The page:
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Manning: The Root, The Leaf & The Bone

The artist digs deep to unearth a real treasure.

Change. Whether you like it or not, there it is, everywhere, always, inexorable. Some adapt better than others; some see all change as progress, and others take the polar opposite view. The present follows at the expense of the past and history, to misquote Alan Bennett, is indeed one bloody thing after another. Prolific artist Guy Manning knows this, and has clearly been giving the matter some serious artistic thought. Here on his 14th album he explores this subject through song.

The more you listen to Manning’s work, the more inclined you are to conclude that his talent for songwriting is as underrated as it is distinctive.

The 12-minute title track that opens The Root, The Leaf & The Bone tells you all you need to know. Floating in on a plaintive flute line (he’s still a Tull fan to the bone), he introduces the setting of an ancient village, trampled down, built upon and forgotten. And with it, the humans who inhabited it (‘Mapped within the space beneath our feet, are signposts to a progress now complete’).

Then we’re off, on a trip through history, through time, with beautiful, clever and theatrical musical flourishes abounding. You’d be hard-pushed to find another artist who evokes an old village with copper kettles boiling on stoves and lamps lit by hand, which has been swept away over time to make way for ‘a corporation leisure complex and carvery’. It’s that funny/serious attention to language detail, and his ability to make it musical, that’s always elevated Manning’s work.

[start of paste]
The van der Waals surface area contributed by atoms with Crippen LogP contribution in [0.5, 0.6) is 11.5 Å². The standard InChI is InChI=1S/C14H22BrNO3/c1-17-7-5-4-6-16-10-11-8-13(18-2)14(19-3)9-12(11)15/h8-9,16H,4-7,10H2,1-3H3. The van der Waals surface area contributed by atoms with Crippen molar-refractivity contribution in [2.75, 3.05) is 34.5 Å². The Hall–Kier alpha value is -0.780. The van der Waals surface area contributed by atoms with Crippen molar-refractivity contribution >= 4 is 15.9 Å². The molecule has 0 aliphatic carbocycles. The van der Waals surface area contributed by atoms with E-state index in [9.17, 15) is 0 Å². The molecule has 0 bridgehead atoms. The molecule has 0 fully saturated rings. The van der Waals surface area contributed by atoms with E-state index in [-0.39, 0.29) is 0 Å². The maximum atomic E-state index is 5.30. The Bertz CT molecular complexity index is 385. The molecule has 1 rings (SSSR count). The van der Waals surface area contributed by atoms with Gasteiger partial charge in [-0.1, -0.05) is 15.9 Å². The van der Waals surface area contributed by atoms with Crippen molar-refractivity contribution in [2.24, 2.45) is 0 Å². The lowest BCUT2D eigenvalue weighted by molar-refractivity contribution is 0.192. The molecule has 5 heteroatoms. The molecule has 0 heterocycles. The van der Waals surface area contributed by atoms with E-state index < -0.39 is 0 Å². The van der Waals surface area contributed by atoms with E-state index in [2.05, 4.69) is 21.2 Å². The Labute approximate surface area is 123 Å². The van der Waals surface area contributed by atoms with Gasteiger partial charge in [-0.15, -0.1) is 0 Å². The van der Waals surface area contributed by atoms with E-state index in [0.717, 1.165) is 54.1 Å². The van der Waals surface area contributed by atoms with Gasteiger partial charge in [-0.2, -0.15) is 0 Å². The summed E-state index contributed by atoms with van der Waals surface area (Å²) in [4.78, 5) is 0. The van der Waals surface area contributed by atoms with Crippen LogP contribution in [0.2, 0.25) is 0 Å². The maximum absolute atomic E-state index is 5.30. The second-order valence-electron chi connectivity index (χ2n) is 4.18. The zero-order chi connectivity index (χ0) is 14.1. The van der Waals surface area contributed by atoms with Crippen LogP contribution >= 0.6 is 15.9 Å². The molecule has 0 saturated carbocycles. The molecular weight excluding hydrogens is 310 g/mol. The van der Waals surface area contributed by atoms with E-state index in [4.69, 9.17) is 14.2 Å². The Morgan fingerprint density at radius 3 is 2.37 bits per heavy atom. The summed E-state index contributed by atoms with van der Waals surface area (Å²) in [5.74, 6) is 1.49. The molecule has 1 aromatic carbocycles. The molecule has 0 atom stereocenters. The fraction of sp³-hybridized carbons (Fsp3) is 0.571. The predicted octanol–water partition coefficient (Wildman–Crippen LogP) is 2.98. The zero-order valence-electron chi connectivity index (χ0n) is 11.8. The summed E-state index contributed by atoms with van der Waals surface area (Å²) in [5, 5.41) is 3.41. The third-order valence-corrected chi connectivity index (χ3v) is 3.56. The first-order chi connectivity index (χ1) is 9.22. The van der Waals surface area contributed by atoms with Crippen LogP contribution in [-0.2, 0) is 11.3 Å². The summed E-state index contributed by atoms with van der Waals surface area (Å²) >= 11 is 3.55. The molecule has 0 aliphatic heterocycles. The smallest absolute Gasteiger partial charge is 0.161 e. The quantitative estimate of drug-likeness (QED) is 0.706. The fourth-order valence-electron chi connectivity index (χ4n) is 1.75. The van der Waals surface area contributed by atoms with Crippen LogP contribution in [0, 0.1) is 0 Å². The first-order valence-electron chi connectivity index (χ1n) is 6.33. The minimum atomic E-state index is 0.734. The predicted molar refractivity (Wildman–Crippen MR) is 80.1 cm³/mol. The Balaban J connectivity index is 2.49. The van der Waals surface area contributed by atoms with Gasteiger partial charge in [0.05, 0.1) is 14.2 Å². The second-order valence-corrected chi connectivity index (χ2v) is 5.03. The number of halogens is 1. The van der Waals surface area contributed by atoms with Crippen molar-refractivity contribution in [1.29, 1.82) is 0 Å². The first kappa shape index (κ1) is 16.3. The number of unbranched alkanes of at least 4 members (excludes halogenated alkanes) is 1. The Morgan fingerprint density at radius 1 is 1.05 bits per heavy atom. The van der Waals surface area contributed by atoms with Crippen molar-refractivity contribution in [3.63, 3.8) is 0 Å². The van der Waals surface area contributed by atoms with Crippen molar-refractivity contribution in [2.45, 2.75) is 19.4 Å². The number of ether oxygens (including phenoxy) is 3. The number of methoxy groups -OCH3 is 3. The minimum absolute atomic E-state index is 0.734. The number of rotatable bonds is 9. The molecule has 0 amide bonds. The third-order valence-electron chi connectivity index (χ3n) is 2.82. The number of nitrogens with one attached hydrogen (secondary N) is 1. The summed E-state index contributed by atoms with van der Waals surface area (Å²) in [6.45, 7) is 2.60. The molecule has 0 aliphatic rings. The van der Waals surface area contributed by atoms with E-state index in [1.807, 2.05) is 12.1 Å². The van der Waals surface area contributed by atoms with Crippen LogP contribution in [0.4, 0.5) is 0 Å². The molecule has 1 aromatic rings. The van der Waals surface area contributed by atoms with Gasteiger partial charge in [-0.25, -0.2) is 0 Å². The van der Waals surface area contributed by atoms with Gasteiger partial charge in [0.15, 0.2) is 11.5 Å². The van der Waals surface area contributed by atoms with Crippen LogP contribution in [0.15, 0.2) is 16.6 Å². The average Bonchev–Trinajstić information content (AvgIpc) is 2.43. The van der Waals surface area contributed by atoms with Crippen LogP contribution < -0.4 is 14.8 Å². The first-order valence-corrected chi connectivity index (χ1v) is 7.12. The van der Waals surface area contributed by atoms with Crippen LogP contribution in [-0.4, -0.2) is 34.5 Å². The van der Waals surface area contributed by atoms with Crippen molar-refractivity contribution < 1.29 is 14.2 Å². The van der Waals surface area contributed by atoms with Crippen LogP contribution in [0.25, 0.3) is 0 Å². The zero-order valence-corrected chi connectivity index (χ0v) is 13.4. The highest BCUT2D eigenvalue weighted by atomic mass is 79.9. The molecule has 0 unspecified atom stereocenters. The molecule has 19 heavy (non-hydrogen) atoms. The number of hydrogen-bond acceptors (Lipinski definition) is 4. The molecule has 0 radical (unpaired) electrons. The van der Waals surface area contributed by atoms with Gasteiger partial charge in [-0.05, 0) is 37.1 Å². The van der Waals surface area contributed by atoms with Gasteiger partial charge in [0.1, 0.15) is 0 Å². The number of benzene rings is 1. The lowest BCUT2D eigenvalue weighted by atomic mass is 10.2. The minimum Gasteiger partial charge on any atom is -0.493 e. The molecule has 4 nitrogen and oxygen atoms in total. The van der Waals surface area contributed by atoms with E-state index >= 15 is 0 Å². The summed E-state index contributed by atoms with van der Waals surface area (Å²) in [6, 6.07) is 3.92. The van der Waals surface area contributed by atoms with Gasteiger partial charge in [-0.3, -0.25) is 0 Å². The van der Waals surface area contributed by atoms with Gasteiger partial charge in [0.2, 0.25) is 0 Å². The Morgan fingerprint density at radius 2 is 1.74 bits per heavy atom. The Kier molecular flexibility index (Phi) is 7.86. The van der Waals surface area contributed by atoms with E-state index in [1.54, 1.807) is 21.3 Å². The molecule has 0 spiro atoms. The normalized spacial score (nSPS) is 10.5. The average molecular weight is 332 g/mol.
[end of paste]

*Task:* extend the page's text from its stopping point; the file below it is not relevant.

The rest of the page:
Decon(struction) Blues rocks along at a pelt to some of his freshest woodwind arrangements to date, with some odd tempos to keep us on our toes. Concerning time and our brief spot in it, Autumn Song evokes images of empty nests, in a world where every note of music has been played out. It’s a real tearjerker. Forge Song’s dark synth line uses the clank of hammer on metal as its industrial rhythm; we can probably all relate to the childhood memories threaded through Old School, and endearing, Tom Brown-style lyrics about Airfix models, sweets and balloons make Palace Of Delights a particular gem, along with its superb, modern wind chart.

Rising to the occasion, the band features a plethora of talented people, from Knifeworld bassoonist Chloe Herington to trusty guitarist David Million (really getting his teeth into proggy, tantalisingly open-ended closer Amongst The Sleepers). Due to financial constraints the production’s not quite on the scale that the material deserves, but its auteur’s skill with words and music transcends that, and so much more besides. May that never change.